Who we are

The Democratic Socialists of America is the largest socialist organization in the United States, with over 70,000 members. We believe that working people should run both the economy and society democratically to meet human needs, not to make profits for a few.

What we do

We are a political and activist organization, not a party; through campus and community-based chapters, DSA members use a variety of tactics, from legislative to direct action, to fight for reforms that empower working people.

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The Democratic Socialists of America is the largest socialist organization in the United States because we’re a member-driven mass organization. We believe that working people should run both the economy and civil society, and we show our commitment to this principle by being an organization of, by, and for the working class.

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Our Campaign Priorities

DSA and YDSA chapters organize around various issues, striving to run strategic campaigns based on local conditions. Nationally, we we also provide resources and support for work done as part of our major priorities as democratically voted upon:

Medicare for All

Health care is a huge segment of our economy and health care access is a deeply and widely felt need. In the capitalist system, you have to pay to get care or go without, but doesn’t have to be this way. In a democratic socialist system, we would collectively provide care as a society. M4A is a stepping stone towards that vision and we’re using this campaign to build a working class base of people fighting for state and national power.

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Electoral Strategy

Bernie Sanders launched a political revolution and DSA continues to build it, training our chapters to effectively support democratic socialist candidates running for local and state office while lifting up our key issues. We’re also grappling with how to build independent political power to hold elected officials accountable to their constituents rather than the donor class.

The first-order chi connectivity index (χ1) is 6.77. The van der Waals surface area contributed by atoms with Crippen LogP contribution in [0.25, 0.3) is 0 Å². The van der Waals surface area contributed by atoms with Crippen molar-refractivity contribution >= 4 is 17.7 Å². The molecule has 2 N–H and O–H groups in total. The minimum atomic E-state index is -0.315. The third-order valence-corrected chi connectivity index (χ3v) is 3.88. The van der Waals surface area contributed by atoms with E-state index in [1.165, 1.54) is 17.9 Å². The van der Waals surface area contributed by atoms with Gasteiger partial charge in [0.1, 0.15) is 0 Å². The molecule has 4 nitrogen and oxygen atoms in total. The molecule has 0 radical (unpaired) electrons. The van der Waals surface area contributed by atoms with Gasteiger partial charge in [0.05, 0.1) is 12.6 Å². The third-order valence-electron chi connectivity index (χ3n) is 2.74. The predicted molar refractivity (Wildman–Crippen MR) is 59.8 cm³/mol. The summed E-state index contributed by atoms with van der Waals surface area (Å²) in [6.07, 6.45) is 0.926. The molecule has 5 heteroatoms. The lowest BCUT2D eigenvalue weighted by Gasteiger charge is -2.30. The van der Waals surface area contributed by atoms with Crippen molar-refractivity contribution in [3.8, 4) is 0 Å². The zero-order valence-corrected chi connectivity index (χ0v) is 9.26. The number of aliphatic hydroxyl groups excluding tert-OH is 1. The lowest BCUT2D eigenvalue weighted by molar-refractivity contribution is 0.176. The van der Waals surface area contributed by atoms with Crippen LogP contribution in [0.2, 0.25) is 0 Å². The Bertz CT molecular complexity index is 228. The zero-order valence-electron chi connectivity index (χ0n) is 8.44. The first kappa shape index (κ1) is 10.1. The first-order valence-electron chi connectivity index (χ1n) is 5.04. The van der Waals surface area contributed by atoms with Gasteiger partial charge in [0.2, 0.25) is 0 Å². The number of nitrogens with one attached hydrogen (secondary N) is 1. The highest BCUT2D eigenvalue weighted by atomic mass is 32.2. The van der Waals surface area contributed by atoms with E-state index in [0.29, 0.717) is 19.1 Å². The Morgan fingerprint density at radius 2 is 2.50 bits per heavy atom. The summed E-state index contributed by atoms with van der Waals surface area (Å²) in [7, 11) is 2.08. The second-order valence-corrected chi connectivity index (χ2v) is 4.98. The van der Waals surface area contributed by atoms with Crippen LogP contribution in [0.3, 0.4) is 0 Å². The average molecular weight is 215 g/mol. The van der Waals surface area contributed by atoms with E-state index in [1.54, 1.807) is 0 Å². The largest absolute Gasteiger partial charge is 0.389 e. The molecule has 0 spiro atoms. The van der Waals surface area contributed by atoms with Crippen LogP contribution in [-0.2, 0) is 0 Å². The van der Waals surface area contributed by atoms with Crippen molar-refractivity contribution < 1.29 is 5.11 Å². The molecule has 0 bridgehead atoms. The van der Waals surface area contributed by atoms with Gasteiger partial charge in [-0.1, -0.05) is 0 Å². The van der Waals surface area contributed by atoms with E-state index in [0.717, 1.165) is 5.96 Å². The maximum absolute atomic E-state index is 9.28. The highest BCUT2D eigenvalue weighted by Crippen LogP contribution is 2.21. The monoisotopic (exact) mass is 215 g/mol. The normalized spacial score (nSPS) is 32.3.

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Strong Labor Movement

Capitalism pits us against each other and workplaces are fundamentally authoritarian unless workers can self-organize and build collective power. This is why people build unions, and why employers undermine them. It is also why the capitalists as a class constantly promote narratives about unions that frame them as unnecessary, undemocratic, or ineffective. We know better, and we’re building worker power in every region of the country.

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Green New Deal

The climate crisis is an emergency. The world’s top scientists are saying we have little time to get off fossil fuels. Meanwhile, inequality is already out of control — and rising. We fight for a Green New Deal because it’s the only plan that meets the scale of the crisis, one that puts people and planet over profit to build a more just and sustainable economy. We’re organizing in our workplaces, communities and schools to build the working class movement it will take to win.

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Updates from the National Political Committee

October 28, 2020

This Struggle is Real, Part 1: Walter Wallace’s Death and the Rotten System/Esta Lucha es Real, Parte 1: La Muerte de Walter Wallace y el sistema podrido

Walter Wallace Jr. was murdered last night, another human being killed at the hands of the police. Another Black working class man in Philadelphia was killed while his community and his family helplessly pleaded for his life. The Democratic Socialists of America mourns with every human being, and we mourn specifically with the Black community…

August 25, 2020

For those Grieving and Raging Today

Hundreds of thousands of us marched, rallied, and demanded justice in the almost three months since the murder of George Floyd. While the media began to look away from weeks of protests, we, the people, remain resolute in our calls of Black Lives Matter. For George, for Breonna Taylor, for Ahmaud Arbery, and most recently,…

Democratic Left

Democratic Left - The Official DSA Member Magazine

September 25, 2020

Solidarity is in the Details: Unions Adapt to a COVID-19 World

Linking labor movements to organizing around rent and debt is critical not only to improving peoples’ lives in the short-term, but also to resist financial capitalism’s multiple sites of extraction and expose some of the contradictions between them. High rents aren’t payable on low, insecure wages. Instead of individualizing this economic problem, unionizing enables people to collectively refuse responsibility for it. In 2017, for example, when faced with a 60% to 80% hike, the LA Tenants Union carried out a nine-month rent strike and won an agreement to limit rent rises to 5% and the right to negotiate on future increases.